Unusual Clampett Credits. While most of animation legend Bob Clampett’s credits are for Warners cartoons and Beany and Cecil, here are a few unusual credits on his resume that he gave to me when I interviewed him in 1978
Bob said he directed the cartoon sequences in RKO’s When’s Your Birthday (1937) because the animation was done at Warners since RKO had no facilities of its own.
Bob directed a live action prologue to Bwana Devil (1952) featuring his tv puppet characters Beany and Cecil with actor Lloyd Nolan explaining the 3-D process. The sequence was cut when shown in Great Britain and on “flat” re-releases in the United States. Reportedly, Clampett’s 3-D prologue will appear on Flicker Alley’s 3-D Rarities Blu Ray disc this year.
Bob acted and directed a live action comedy short “The Golf Widow” while still in school.
While he directed Republic Pictures short It’s A Grand Old Nag (1947) to demonstrate their new Trucolor process, on the screen and in the Library of Congress Copyright Catalog, the direction is credited to “Kilroy”. However, the cartoon clearly shows on the title card “Produced by Bob Clampett”.
Under the title “Creative Consultant”, Bob supposedly “supervised” the following three 1947 cartoons at Columbia/Screen Gems: Boston Beanie, Cockatoos for Two and Swiss Tease.
Credit where Credit Is Due. On February 18, 1979, animation legend Bob Clampett was in Oakland, California at the Paramount Theater. The occasion was the Black Film Makers Hall of Fame Awards banquet. Bob (the first white man ever invited for the ceremonies up to that time) was there to make a presentation to successful black animators Leo Sullivan and Floyd Norman. When they were asked who they would like to present their award, they said, “Bob Clampett since he was the one most responsible for giving us the breaks that we needed to succeed.”
Clampett on Saturday Morning Animation. In an August 1979 interview with the Kitchener-Waterloo Record Toronto newspaper, Clampett said, “It’s not the limited animation that bothers me as much as the limited thinking. We tried to give people novelty, something new…the emotion in a character is important and the Saturday morning stuff just can’t get it. Animation is such a wonderful medium. It will survive.”
Bradbury’s Disney Deal with God. In 1980, author Ray Bradbury wrote the following for the “The Moving Image” catalog, “When I was seventeen ‘Snow White’ hit the theaters. I saw it eight or nine times in the first month. Which made me, in the eyes of most of male friends in high school, some sort of fragile butterfly best ignored, if not broken on the rack. My collision with ‘Fantasia’ was even greater. Selling newspapers on a street corner, aged twenty. I told God that if He allowed me to be run over and killed by a car before ‘Fantasia’ premiered, I would cease being a Baptist on the spot and find some other, more considerate, Supreme Being. Needless to say, I survived to run about telling the world that one of the greatest films ever made was right there before them.
Three Untold Animated Tales. At one point, Walt Disney considered having the pirate Long John Silver tell three short animated tales about Reynard the Fox in the live action movie “Treasure Island” (1950) in much the same format as Uncle Remus tells three animated tales in “The Song of the South”.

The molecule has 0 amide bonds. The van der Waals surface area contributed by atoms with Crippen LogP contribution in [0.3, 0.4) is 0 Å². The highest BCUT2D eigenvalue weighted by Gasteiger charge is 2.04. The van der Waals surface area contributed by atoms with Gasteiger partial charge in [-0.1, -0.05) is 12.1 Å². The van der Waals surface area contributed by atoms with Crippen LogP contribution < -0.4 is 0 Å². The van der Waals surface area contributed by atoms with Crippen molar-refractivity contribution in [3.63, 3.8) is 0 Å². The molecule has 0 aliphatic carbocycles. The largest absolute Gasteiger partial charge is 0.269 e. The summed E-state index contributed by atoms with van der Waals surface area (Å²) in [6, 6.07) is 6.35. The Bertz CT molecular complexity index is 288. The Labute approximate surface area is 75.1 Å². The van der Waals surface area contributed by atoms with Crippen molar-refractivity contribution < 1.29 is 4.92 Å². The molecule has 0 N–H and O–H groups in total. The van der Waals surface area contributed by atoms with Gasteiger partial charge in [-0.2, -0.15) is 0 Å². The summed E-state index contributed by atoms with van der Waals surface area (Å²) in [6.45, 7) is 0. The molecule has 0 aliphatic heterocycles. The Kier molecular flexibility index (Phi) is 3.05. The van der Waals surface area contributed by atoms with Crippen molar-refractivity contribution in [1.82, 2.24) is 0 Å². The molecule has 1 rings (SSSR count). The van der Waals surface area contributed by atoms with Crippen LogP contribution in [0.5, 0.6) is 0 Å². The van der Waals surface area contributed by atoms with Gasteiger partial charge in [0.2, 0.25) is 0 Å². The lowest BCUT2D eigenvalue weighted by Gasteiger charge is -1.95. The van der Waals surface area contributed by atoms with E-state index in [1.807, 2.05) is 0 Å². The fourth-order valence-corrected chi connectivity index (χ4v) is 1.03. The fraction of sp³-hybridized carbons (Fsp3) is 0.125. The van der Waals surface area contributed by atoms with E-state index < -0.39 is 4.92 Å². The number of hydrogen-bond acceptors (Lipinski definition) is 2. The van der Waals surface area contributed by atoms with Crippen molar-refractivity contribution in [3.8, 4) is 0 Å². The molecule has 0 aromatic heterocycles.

The first fable was to be “Reynard and the Golden Apple” which would show that even though Reynard had stolen the King’s golden apple and treasure, it was to protect it from the real thieves. The moral: things are not always what they seem. The second fable was to be told to the pirates to avert Jim Hawkins death and was the story of “How Reynard Saved Grimbert’s Life” suggesting that the pirates, by killing Jim, would be making their own deaths a certainty. Finally, the last fable would be told after Silver’s capture and the revelation that he was less honest than Jim hoped. “Reynard’s Death and Confession” showed that one should always use one wits for good, not evil.Animation Anatomy. At the 1976 NEWCON event, comic book legend Carl Barks answered questions about working at the Disney Studio. At one point in the discussion, he commented, “Mickey (Mouse) was the starter of the three fingered era. It was just easier to draw in animation to have three fingers and a thumb. When I first went to work at Disney’s, I remember I was curious about the anatomy of these animals so I asked one of the supervisors, ‘What would happen if in animation you had a gag in which Mickey’s shoes were pulled off? What would his feet look like?’
“The guy said, ‘Oh, he’d have socks on.’ I visualized them as being black and he’d have three toes and one big toe.
“Donald’s (Duck) hands are just extensions of his wing feathers. When they first started making Donald in animation we just had a sort of feather-like hand that stuck out there. So they kept refining it until they made real hands and a wrist.”
Tex Avery and Gags. Animation legend Tex Avery shared his view of animation gags in a Summer 1980 interview: “I never thought of kids when I was making my films. I made them for me. I tested them out on my friends. I always aimed at adults. I think this whole thing of aiming at children is very destructive. When I directed cartoons if an idea got laughs that was fine with me. I got stung once in a while, but a greater percentage of the time it would go over.
“If I felt it was right, we went with it. I am proud of my timing. I allowed three frames for gag registration. In the early days we’d allow eight feet for a gag. I narrowed it down to three feet, getting more gags in. If one missed, it was followed so swiftly by others that the audience didn’t have time to notice. I don’t sit on a gag, or stretch it out, or linger over it. You get a laugh, BANG! Go on to the next one.”